Chile is about to write another chapter in its history this coming weekend when members of an Assembly to write up a new constitution to replace the one left by the military regime of General Augusto Pinochet are elected.
The elections were to be held on April 10 and 11 but needed to be postponed because of the coronavirus pandemic. Regional governors and mayors will also be appointed as per these elections.
President Sebastián Piñera has described these elections as a very transcendent electoral day for the future of Chile and unprecedented in the history of our country.
Measures were taken so that the elderly, the chronically ill, the pregnant and the disabled people who decide to vote do so with a clear preference, going directly to the first place in line, Piñera explained.
The splitting of the elections into two days also sought to ensure greater physical distancing and avoid crowds, protecting the health of citizens who attend to vote, he went on.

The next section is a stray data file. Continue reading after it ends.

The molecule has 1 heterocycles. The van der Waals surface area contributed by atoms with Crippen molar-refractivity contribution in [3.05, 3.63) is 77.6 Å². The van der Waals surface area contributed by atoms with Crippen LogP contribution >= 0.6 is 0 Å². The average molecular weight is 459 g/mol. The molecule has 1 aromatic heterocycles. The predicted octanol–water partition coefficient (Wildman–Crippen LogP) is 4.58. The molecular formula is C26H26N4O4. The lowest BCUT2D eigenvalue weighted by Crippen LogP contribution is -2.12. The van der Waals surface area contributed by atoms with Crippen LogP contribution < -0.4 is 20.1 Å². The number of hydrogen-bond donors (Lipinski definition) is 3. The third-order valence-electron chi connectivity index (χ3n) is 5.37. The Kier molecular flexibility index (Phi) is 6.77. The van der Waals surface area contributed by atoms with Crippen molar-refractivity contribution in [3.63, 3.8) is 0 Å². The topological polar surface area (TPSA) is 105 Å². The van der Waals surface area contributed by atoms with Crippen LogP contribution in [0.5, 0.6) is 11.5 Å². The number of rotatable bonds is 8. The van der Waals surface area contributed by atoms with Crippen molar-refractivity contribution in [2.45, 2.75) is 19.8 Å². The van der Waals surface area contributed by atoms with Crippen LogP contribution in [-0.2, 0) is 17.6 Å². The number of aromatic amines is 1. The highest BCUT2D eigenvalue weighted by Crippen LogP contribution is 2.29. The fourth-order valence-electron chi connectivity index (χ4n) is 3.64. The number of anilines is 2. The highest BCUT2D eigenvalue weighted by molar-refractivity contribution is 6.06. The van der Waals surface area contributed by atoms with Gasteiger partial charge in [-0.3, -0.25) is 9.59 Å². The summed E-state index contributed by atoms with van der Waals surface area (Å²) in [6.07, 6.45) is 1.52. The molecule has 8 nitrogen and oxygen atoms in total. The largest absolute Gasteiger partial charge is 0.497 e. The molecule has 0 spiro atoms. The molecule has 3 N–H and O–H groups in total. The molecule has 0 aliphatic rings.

Poll stations will be open Saturday and Sunday between 8am and 6pm, Chile's Electoral Service (Servel) Director Andrés Tagle told the media.
Piñera also said he was hoping for a larger turnout this year, after only 48% of those registered voted in the presidential runoff in 2017.
One of the main issues to be discussed in the future convention, where two thirds of the votes will be required to approve each article, will be a new pension system, to replace the current one, severely questioned by Chileans and created by the brother of the current president, the economist José Piñera, in November 1980.
Other issues that citizens will follow with special attention will be a substantial improvement in access to education, greater demands for the Mapuche ethnic groups and reforming the health system so that more people can access it for free.
Piñera's ruling coalition, weakened by the government's decisions regarding the pandemic and other issues, will seeks to win at least a third of the 155 conventional constituents (more than 77) to be able to set the agenda within the convention.
But Piñera's opposition to a third withdrawal of 10% of the AFP pension funds for people who have lost their sources of income to lockdowns and restrictions have sunk the President's approval rate to barely 9% against a disapproval of 74%, according to a recent survey.
Nevertheless, Piñera has led one of the most successful vaccination campaigns in the region and even by world standards, which is what he has to show to his constituency.